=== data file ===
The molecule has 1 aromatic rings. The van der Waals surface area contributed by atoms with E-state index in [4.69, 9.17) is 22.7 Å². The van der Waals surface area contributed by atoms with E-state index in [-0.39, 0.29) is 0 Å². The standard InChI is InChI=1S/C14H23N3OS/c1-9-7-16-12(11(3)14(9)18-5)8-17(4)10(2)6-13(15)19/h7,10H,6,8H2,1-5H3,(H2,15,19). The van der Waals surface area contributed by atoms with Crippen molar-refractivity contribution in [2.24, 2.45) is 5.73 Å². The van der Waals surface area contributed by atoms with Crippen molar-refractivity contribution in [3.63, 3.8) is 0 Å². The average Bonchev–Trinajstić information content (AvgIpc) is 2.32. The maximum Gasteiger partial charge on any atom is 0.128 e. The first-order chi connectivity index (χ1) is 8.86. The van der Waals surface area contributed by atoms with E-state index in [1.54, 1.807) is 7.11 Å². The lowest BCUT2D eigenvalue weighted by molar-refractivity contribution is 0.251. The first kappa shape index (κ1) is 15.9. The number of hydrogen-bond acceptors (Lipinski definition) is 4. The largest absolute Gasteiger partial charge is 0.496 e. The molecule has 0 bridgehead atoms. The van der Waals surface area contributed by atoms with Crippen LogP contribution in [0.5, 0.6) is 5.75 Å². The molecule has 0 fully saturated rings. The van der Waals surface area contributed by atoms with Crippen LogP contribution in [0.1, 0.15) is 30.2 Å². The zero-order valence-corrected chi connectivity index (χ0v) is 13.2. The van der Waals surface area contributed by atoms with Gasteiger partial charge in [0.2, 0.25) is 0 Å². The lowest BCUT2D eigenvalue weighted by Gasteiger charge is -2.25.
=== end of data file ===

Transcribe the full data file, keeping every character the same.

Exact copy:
The molecule has 1 aromatic rings. The van der Waals surface area contributed by atoms with E-state index in [4.69, 9.17) is 22.7 Å². The van der Waals surface area contributed by atoms with E-state index in [-0.39, 0.29) is 0 Å². The standard InChI is InChI=1S/C14H23N3OS/c1-9-7-16-12(11(3)14(9)18-5)8-17(4)10(2)6-13(15)19/h7,10H,6,8H2,1-5H3,(H2,15,19). The van der Waals surface area contributed by atoms with Crippen molar-refractivity contribution in [2.24, 2.45) is 5.73 Å². The van der Waals surface area contributed by atoms with Crippen molar-refractivity contribution in [3.63, 3.8) is 0 Å². The average Bonchev–Trinajstić information content (AvgIpc) is 2.32. The maximum Gasteiger partial charge on any atom is 0.128 e. The first-order chi connectivity index (χ1) is 8.86. The van der Waals surface area contributed by atoms with E-state index in [1.54, 1.807) is 7.11 Å². The lowest BCUT2D eigenvalue weighted by molar-refractivity contribution is 0.251. The first kappa shape index (κ1) is 15.9. The number of hydrogen-bond acceptors (Lipinski definition) is 4. The largest absolute Gasteiger partial charge is 0.496 e. The molecule has 0 bridgehead atoms. The van der Waals surface area contributed by atoms with Crippen LogP contribution in [0.5, 0.6) is 5.75 Å². The molecule has 0 fully saturated rings. The van der Waals surface area contributed by atoms with Crippen LogP contribution in [0.1, 0.15) is 30.2 Å². The zero-order valence-corrected chi connectivity index (χ0v) is 13.2. The van der Waals surface area contributed by atoms with Gasteiger partial charge in [0.2, 0.25) is 0 Å². The lowest BCUT2D eigenvalue weighted by Gasteiger charge is -2.25.